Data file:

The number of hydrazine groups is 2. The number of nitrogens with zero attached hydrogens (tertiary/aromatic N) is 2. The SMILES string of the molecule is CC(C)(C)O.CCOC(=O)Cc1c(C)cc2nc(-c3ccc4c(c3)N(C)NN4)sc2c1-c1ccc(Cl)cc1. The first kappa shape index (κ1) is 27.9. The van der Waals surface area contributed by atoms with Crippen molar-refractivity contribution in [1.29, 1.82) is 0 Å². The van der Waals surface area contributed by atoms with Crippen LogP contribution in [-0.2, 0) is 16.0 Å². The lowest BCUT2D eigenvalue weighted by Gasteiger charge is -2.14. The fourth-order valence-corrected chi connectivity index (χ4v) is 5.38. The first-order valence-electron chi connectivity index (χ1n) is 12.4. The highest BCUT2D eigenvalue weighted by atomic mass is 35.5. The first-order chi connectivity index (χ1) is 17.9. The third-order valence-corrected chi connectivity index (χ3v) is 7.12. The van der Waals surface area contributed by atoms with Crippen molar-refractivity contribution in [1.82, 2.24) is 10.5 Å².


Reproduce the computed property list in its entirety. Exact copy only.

The number of hydrazine groups is 2. The number of nitrogens with zero attached hydrogens (tertiary/aromatic N) is 2. The SMILES string of the molecule is CC(C)(C)O.CCOC(=O)Cc1c(C)cc2nc(-c3ccc4c(c3)N(C)NN4)sc2c1-c1ccc(Cl)cc1. The first kappa shape index (κ1) is 27.9. The van der Waals surface area contributed by atoms with Crippen molar-refractivity contribution in [1.29, 1.82) is 0 Å². The van der Waals surface area contributed by atoms with Crippen LogP contribution in [-0.2, 0) is 16.0 Å². The lowest BCUT2D eigenvalue weighted by Gasteiger charge is -2.14. The fourth-order valence-corrected chi connectivity index (χ4v) is 5.38. The first-order valence-electron chi connectivity index (χ1n) is 12.4. The highest BCUT2D eigenvalue weighted by atomic mass is 35.5. The first-order chi connectivity index (χ1) is 17.9. The third-order valence-corrected chi connectivity index (χ3v) is 7.12. The van der Waals surface area contributed by atoms with Crippen molar-refractivity contribution in [1.82, 2.24) is 10.5 Å².